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Why Women Gain Weight As They Age & What To Do About It

Why Women Gain Weight As They Age & What To Do About It

It's no surprise that obesity is a growing problem. When it comes to women, it seems that many are struggling with gaining weight as they age, especially at earlier ages than would be expected.

One key culprit is hormonal imbalances, particularly the issue of “estrogen dominance.” Estrogen is a hormone produced in the ovaries which promotes cell division and cell growth, but in excessive amounts, it contributes to the formation of fat tissue. Another hormone, progesterone, acts as antagonist to estrogen and protects against the pro-growth effects of estrogen. Normally, estrogen and progesterone work in synchronization to achieve hormonal balance. While both hormones decline gradually with age, women in perimenopausal and menopausal years experience rapid declines in hormonal production. However, the decline in progesterone occurs much faster than the decline in estrogen, and this inequality is what causes the problem of estrogen dominance and the growth of excessive fat tissue.

While this hormonal decline is a normal, expected part of aging, the weight gain that it causes is significantly increased by certain lifestyle or dietary factors. These factors can increase the amount of estrogen in the body, along with other “estrogen-like hormones” which can mimic the effects of the natural estrogen produced in the ovaries.

Here are some factors that contribute to estrogen dominance and weight gain, along with what you can do about it:

  • Pesticides and herbicides. Check out the Dirty Dozen fruits and vegetables so you know when to buy organic. For any of your non-organic produce, soak and wash in a vinegar and water solution.
  • Poultry or beef raised on hormones. As much as possible, eat free-range or grass-fed animals that are raised without hormones. When you’re eating out at restaurants, opt for the fish unless you know the beef and chicken is hormone-free.
  • Chemicals found in consumer products like creams, lotions, soaps, shampoos, perfumes, hair sprays and deodorizers. The Silent Springs Institute has created a fabulous research report on which consumer products are safe and which are not. You can read the details here. Clean out your medicine cabinet and make-up drawer, and start over with a clean slate.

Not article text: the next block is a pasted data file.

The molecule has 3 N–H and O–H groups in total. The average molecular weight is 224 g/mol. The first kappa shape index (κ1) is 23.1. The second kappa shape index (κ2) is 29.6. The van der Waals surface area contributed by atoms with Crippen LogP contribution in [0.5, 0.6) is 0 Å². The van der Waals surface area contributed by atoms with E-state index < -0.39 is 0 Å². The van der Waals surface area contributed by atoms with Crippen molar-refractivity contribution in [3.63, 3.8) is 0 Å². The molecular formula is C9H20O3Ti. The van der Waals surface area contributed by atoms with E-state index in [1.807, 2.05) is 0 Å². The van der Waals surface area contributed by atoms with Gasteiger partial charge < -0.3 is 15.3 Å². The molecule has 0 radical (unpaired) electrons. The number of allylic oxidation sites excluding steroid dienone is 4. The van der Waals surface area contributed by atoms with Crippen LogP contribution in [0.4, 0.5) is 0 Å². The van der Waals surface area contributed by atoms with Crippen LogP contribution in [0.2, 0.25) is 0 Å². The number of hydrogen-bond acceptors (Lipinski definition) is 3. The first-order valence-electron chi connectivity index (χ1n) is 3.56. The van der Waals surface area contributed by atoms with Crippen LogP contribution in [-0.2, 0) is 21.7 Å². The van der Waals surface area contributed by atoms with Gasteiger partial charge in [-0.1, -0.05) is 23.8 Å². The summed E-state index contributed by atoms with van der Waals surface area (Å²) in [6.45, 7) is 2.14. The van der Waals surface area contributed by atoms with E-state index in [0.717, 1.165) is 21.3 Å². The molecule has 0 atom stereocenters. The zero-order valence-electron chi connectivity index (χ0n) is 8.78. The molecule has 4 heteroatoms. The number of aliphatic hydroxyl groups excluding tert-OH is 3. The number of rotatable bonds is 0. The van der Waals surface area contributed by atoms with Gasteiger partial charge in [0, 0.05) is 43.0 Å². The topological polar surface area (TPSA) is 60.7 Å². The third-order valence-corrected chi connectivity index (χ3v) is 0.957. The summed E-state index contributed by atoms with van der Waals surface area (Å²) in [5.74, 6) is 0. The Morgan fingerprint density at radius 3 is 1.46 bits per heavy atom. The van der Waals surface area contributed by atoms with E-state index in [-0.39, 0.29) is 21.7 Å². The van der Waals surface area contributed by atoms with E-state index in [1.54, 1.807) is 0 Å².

• Industrial solvents found in products such as glues, paints, varnishes, fingernail polish and fingernail polish remover. This can be a tough one for women, but limit your exposure to places that smell like chemicals, including styling salons and nail spas, and try to use any chemicals in fresh air and open spaces (i.e., do your nails on the back porch).
  • Stress and lack of sleep. This factor actually decreases progesterone output. Easy ways to reduce stress include yoga, deep breathing and taking nature walks. Also, try planning out your day in advance so you have as much hectic-free time as possible to accomplish your daily tasks. For better sleep, limit all computer, phone and TV use before bed, stop snacking after dinner, and keep your bedroom dark and quiet.
  • Calorie overconsumption. Ingesting too many calories can cause body fat which converts steroids to estrogens. Choosing foods that are higher in proteins, healthy fats and fiber can keep your appetite satiated.
  • Poor liver function due to history of high alcohol intake or use of pharmaceuticals. Estrogen is metabolized primarily in the liver, so take care of it. Limit yourself to no more than one alcoholic drink per day, don’t use pharmaceutical drugs unless absolutely necessary, and introduce liver-supporting supplements into your diet, such as cucumber juice, milk thistle extract, calcium d-glucarate, folic acid and taurine.
  • Magnesium deficiencies from low vegetable and fruit consumption combined with high consumption of processed foods. Magnesium is necessary for metabolizing estrogen in the liver. Use a magnesium powder before you go to bed at night, and spray topical magnesium on any sore muscles after you exercise.

For over a decade, I’ve worked with aging women who just can’t seem to stop gaining weight. The strategies I’ve outlined in this article have successfully helped my clients reach their weight loss goals, and not only beat the weight, but also reduce the brain fog, appetite cravings and rapid mood changes that can occur with estrogen dominance.

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